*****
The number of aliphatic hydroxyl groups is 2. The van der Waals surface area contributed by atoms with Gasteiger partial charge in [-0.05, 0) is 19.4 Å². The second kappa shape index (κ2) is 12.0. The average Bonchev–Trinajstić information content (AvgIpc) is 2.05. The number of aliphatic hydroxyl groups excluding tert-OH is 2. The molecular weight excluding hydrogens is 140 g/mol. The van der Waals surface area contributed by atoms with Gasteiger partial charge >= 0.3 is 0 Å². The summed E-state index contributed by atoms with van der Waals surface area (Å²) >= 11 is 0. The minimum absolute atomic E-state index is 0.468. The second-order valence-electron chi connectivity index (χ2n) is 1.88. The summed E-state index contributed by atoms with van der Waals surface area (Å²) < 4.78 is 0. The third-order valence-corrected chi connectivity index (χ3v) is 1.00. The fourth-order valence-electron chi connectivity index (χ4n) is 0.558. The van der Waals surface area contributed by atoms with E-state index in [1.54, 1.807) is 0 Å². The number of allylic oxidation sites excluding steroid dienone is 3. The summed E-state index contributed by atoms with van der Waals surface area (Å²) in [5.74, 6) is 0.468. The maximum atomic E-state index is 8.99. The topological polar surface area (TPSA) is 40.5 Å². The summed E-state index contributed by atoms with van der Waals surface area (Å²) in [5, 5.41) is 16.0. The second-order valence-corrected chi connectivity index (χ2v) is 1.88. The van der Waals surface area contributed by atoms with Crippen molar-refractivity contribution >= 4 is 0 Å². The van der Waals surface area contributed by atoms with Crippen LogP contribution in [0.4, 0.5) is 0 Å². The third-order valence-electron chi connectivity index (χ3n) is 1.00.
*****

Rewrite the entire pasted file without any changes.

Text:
The number of aliphatic hydroxyl groups is 2. The van der Waals surface area contributed by atoms with Gasteiger partial charge in [-0.05, 0) is 19.4 Å². The second kappa shape index (κ2) is 12.0. The average Bonchev–Trinajstić information content (AvgIpc) is 2.05. The number of aliphatic hydroxyl groups excluding tert-OH is 2. The molecular weight excluding hydrogens is 140 g/mol. The van der Waals surface area contributed by atoms with Gasteiger partial charge >= 0.3 is 0 Å². The summed E-state index contributed by atoms with van der Waals surface area (Å²) >= 11 is 0. The minimum absolute atomic E-state index is 0.468. The second-order valence-electron chi connectivity index (χ2n) is 1.88. The summed E-state index contributed by atoms with van der Waals surface area (Å²) < 4.78 is 0. The third-order valence-corrected chi connectivity index (χ3v) is 1.00. The fourth-order valence-electron chi connectivity index (χ4n) is 0.558. The van der Waals surface area contributed by atoms with E-state index in [1.54, 1.807) is 0 Å². The number of allylic oxidation sites excluding steroid dienone is 3. The summed E-state index contributed by atoms with van der Waals surface area (Å²) in [5.74, 6) is 0.468. The maximum atomic E-state index is 8.99. The topological polar surface area (TPSA) is 40.5 Å². The summed E-state index contributed by atoms with van der Waals surface area (Å²) in [5, 5.41) is 16.0. The second-order valence-corrected chi connectivity index (χ2v) is 1.88. The van der Waals surface area contributed by atoms with Crippen molar-refractivity contribution >= 4 is 0 Å². The van der Waals surface area contributed by atoms with Crippen LogP contribution in [0.4, 0.5) is 0 Å². The third-order valence-electron chi connectivity index (χ3n) is 1.00.